on other coagulation assays will be discussed and highlighted with
the aid of patient case studies.
This session will introduce students to people active in the
profession. Discussion will include updates on jobs, professional
activities, licensure and other topics relevant to students and others interested in the clinical laboratory profession.
Ellen Libby, MS, MT, MLS, ASCLS-ME Past President;
Eastern Maine Medical Center, School of Laboratory Science, Affiliated Laboratory, Inc., Bangor ME
Steve Johnson, BS(CLS), MT(ASCP), CLS(NCA)
Senior Technologist, Hematology Laboratory
Tufts Medical Center, Boston, M
Northeast Laboratory Conference 2016
11
11
Wednesday, October 19
PHLEBOTOMY/MANAGEMENT
MANAGEMENT
10:00-11:30 AM Intermediate
38. Leveraging Mentorship as a Management Tool to enhance Employee Development
Management is defined as the process of dealing with or controlling things or people. Great managers seek to align employee talent with their work, reward employees for performance, and they
develop staff through challenging and meaningful assignments. In
an increasingly busy work environment, managers are struggling
to find the resources to effectively support their staff members in
a meaningful manner. Mentorship is a powerful tool, which can
play a key role in employee development. During this presentation, attendees will learn the key aspects of managing employees
and how effective managers can deploy a mentorship program to
enhance employee development.
Jane M. Hermansen MBA, MT(ASCP)
Manager Network and Outreach Development
Mayo Clinic
Rochester, Minnesota
1:30-3:00 PM
Basic
39. Develop Your Own Project Management Toolbox
In the course of our daily jobs many of us are asked to lead a
project OR participate in a project and we find ourselves asking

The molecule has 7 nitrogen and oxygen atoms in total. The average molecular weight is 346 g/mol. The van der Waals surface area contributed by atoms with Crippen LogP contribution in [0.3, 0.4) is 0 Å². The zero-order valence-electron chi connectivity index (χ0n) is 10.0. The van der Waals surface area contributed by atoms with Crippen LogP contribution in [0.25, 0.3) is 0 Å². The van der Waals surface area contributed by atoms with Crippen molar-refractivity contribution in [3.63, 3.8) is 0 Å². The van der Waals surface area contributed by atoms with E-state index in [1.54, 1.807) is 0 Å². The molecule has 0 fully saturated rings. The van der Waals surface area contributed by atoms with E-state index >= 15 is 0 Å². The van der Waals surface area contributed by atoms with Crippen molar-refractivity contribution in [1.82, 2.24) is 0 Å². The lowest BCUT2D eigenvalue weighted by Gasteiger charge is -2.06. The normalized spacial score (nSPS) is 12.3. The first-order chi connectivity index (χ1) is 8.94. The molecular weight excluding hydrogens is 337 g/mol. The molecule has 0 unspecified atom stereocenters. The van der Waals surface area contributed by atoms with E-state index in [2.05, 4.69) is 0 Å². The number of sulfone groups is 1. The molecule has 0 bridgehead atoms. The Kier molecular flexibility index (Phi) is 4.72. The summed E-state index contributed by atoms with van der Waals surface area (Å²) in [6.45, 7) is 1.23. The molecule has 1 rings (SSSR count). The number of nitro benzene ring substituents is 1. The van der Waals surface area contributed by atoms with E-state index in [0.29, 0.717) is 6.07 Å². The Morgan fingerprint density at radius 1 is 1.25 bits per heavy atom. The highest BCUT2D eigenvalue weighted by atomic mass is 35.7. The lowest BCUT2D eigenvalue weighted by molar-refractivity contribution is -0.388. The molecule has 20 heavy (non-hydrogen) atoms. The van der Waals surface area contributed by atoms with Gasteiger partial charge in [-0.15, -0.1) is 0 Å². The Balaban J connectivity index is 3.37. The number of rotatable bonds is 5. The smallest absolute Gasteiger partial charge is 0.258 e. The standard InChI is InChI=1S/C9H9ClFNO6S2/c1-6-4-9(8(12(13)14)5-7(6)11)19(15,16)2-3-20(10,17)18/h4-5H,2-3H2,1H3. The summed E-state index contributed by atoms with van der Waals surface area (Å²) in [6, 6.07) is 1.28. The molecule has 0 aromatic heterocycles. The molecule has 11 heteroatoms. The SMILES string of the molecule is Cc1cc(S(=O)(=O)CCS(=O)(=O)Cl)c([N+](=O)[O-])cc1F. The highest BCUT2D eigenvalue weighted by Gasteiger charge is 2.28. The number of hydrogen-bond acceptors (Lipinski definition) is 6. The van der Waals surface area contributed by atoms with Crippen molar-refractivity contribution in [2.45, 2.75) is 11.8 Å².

“What is a project?” This session will describe what a project is,
who should be on the project team, why tools and template are so
important and how to get the project moving in the right direction. Attendees will also learn the value of project preparation and
leadership so the timelines and milestones are met. Ellen J Dijkman Dulkes, MS, MT(ASCP)
Outreach Services Manager, Dartmouth-Hitchcock
3:30-5:00 PM
Basic
40. A Retention and Recruitment Initiative- Clinical Laboratory Scientist Career Ladder
Dartmouth-Hitchcock adopted a technical Career Ladder several
years ago in an effort to retain and recruit staff. Over time, MTs
and MLTs were performing the same jobs, yet were paid differently. The Career Ladder aligns those similar skills and gives
both MTs/MLTs career growth that was otherwise not an option. In conjunction with the Career Ladder development job briefs and
performance management tools were revised.
10:00-11:30 AM Intermediate
41. Hemolysis and Pre-Analytical Variables
Hemolysis results when red blood cells are damaged or destroyed
releasing hemoglobin. Hemolyzed specimens can result from
patient conditions but most often result from procedural errors in
specimen collection or handling. Numerous factors are associated with pre-analytical errors. These errors can compromise
specimen integrity and impact patient care.
Kathleen Finnegan, MS, MT(ASCP)SHCM
Sponsored by Greiner Bio One
1:30-3:00 PM Intermediate
43. Blood Culture Contamination
Blood cultures are a very important and diagnostic laboratory test.
Blood cultures are obtained to rule out bacteremia or septicemia. Confusing blood culture results can lead to diagnostic uncertainty
in patient care and are associated with unnecessary treatment,
unwarrented laboratory testing and the increase in health care
costs.
Kathleen Finnegan, MS, MT(ASCP)SHCM
Sponsored by Greiner Bio-One
3:30-5:00 PM
Intermediate
44. Experience of an MLS Transitioning to a DCLS
This presentation will give a description of the DCLS (advanced
practice Doctorate in Clinical Laboratory Science) and its role in
and out of the laboratory setting. Sharing of experiences during
the degree program and impact of performing DCLS functions